People in the port city depend on arsenic-contaminated groundwater in absence of safe water supply
Driving across Bangladesh’s port city Chittagong, one sees red marks on several tubewells. A closer look reveals red and scaly patches all over the body of most people living in the vicinity of those tubewells. Common among the poor and those living in slums, the skin disorder is the initial symptom of arsenic poisoning.
Arsenic is a heavy metal found naturally in the earth’s crust. At places, it mixes with groundwater, contaminating food crops and causing alarming threats to the health of humans and livestock. Prolonged ingestion of arsenic-contaminated water can result in health complications, ranging from gangrene to skin cancer. The concentration of arsenic is high in Chittagong’s shallow aquifers. As the city lies in the low-lying floodplains of Bangladesh, water remains stagnant here and the fine-grained silt and clay rich in arsenic gets deposited in the shallow aquifers, says Kazi Matin, professor of geology at Dhaka University.
Two-thirds of the city’s 5.5 million population depend on groundwater. Seven of the 41 wards under the jurisdiction of the city corporation have high arsenic contamination (see graph), according to a study by Chittagong University of Engineering and Technology (CUET) in association with Chittagong Engineers Institute and the Bangladesh Environment Forum.
Arsenic-affected wards in Chittagong
Swapan Kumar Palit, professor at CUET, says the Water Supply and Sewerage Authority (WASA) supplies water to only to one-third of the city population. As digging deeper tubewells and borewells is expensive, the poor and slum dwellers have to rely on shallow aquifers. The arsenic contamination levels is thus taking a toll on the unprivileged.
According to the WHO guidelines, the permissible limit for arsenic in water is 0.01 ppm. Going by this standard, 60 of Bangaladesh’s 64 districts are arsenic contaminated. The country, like its neighbour India, has, however, set its standard at 0.05 ppm. The study by CUET found that arsenic contamination is high in several areas both by the standard of Bangladesh and WHO.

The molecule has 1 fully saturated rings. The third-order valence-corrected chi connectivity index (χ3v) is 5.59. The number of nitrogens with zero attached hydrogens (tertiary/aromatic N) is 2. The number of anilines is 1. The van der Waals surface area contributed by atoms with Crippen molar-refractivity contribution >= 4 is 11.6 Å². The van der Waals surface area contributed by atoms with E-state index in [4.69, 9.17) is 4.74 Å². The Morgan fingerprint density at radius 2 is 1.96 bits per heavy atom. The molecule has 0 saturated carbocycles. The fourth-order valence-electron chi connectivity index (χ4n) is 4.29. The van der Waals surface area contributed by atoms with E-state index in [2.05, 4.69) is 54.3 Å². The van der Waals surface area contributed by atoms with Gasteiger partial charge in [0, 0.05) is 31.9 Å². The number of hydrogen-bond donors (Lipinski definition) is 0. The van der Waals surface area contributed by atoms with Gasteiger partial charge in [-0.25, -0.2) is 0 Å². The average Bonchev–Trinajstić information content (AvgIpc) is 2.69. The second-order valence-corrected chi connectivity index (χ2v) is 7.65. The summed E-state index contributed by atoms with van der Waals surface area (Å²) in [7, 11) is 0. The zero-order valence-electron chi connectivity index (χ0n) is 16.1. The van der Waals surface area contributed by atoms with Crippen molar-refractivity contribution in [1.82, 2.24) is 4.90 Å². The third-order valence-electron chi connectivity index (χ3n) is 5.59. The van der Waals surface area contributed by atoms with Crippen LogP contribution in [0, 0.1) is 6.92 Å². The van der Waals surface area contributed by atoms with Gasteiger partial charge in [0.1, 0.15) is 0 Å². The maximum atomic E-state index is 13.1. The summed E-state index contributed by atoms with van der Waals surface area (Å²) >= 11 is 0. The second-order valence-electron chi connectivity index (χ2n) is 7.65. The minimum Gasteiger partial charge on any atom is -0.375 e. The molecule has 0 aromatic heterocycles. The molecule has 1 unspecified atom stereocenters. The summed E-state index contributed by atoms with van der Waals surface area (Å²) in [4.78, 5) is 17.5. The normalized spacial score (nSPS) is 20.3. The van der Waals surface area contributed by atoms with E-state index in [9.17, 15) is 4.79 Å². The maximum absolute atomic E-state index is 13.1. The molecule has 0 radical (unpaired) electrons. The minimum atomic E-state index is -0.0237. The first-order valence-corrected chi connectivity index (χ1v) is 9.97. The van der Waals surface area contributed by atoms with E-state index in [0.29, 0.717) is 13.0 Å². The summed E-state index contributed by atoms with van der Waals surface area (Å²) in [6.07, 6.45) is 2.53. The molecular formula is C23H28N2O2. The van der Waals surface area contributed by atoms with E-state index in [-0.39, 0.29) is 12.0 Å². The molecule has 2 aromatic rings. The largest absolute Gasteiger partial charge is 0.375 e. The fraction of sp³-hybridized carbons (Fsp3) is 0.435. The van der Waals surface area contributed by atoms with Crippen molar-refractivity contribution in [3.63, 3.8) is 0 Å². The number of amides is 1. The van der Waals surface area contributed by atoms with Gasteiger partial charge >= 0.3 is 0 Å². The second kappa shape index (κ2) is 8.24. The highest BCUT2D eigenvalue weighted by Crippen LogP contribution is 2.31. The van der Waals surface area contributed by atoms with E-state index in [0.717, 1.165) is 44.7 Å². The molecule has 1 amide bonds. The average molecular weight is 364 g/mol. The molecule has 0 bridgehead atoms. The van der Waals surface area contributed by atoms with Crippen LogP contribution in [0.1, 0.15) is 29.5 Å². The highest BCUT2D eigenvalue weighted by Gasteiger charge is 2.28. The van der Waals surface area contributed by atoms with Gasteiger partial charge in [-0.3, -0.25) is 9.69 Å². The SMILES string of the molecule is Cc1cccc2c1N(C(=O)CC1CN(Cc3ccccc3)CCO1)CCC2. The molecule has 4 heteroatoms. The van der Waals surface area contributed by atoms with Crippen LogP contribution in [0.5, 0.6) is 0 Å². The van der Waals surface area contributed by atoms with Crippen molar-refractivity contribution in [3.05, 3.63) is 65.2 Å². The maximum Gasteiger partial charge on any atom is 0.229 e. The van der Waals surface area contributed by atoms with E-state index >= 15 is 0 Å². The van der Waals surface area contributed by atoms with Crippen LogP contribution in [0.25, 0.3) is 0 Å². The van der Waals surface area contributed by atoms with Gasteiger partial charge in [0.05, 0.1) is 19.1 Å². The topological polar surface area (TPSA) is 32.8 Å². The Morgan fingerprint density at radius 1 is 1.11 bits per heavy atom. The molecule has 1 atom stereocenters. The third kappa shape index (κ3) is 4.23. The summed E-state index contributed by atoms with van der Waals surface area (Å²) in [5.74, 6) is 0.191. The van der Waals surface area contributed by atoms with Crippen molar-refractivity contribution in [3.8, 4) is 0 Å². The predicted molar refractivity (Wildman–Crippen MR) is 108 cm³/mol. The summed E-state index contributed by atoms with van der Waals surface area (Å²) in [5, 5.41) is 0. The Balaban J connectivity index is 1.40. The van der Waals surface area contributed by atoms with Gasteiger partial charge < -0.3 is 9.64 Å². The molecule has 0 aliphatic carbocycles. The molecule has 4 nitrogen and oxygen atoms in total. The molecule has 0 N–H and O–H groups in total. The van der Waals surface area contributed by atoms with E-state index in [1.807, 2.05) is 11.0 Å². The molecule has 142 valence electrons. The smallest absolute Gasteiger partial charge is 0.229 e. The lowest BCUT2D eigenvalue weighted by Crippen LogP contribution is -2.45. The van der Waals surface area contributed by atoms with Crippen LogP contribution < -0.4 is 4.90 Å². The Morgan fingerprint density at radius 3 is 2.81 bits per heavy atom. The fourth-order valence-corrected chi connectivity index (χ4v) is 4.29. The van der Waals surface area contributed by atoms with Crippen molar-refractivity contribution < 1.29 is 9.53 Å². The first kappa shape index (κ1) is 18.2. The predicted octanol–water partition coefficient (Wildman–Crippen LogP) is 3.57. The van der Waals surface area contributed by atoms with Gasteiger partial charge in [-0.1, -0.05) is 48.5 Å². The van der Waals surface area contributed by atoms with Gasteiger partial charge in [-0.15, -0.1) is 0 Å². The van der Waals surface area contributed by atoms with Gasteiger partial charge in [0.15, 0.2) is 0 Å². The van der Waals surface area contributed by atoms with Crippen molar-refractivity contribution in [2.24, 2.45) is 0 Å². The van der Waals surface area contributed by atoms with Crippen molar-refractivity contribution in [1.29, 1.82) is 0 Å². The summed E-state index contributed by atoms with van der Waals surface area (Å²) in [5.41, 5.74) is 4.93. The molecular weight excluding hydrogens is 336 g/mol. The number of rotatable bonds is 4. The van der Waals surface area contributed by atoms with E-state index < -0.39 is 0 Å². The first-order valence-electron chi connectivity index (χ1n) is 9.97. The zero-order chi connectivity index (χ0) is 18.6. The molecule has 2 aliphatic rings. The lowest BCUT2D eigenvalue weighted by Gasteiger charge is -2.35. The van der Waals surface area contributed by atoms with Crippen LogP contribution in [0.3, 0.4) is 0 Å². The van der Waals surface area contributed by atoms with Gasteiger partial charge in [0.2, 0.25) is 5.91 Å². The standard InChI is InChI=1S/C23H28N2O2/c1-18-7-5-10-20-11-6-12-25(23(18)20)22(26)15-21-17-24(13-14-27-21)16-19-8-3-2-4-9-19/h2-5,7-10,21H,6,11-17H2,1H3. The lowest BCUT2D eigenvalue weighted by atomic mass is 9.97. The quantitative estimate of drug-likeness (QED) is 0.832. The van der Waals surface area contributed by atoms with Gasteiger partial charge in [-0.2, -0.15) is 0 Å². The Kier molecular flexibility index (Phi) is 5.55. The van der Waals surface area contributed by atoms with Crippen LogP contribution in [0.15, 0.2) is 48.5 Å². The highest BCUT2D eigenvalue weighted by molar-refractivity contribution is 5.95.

The government authorities, however, deny the presence of arsenic in drinking water. Ezaz Rasul of WASA-Chittagong claimed that the authority provides water to 40 per cent of the city’s population. The water is extracted from deep aquifers and thus free from arsenic contamination. WASA is not concerned about the privately-dug tubewells, he says.
The problem is not confined to Chittagong town. Groundwater in several other areas across the district are also tainted with the toxic heavy metal.
The government is, however, taking slow steps to overcome this problem and protect its people from arsenic poisoning.
On October 18, in association with non-profits Japan International Cooperation Agency (JICA) and Asia Arsenic Network, the government organised a seminar on Arsenic Mitigation under Model Building for Safe Water Supply Service by Local Government Institution Project. The seminar highlighted the increasing dependency and the sharp rise in shallow tubewell installations after 2005. Experts at the seminar also pointed out that about 50 per cent of these tubewells have not been even tested for any contamination and hence people are blindly pumping water from them. To avoid sourcing water from shallow aquifers, JICA announced US $500 million towards strengthening surface water supply in the country. Majority of the funds will go to the Karnaphuli Water Supply Project on the Karnaphuli river that passes through the city.
The government has meanwhile proposed installing deep tubewells and dugwells to extract water from the deep aquifer which is free of arsenic contamination. The Department of Public Health Engineering of Bangladesh has initiated workshops for capacity building and awareness generation among the local population about arsenic contamination and has even announced free health facilities to the affected people.
But all these efforts may not be enough. Over-extraction of groundwater would anyway increase the concentration of arsenic in the aquifer. Therefore, Matin says, rainwater harvesting is an important solution to the problem. Reuse and storage of rainwater for potable and non-potable purposes can also provide some relief, he adds.
“People do not realise the risk of consuming arsenic-contaminated water as its effects are not felt immediately,” says Palit, suggesting that the government should introduce the ill affects of arsenic in the course curricula of students in primary schools to create awareness amongst the masses. To start with, he adds, the government should flag all tubewells that pump arsenic-contaminated water.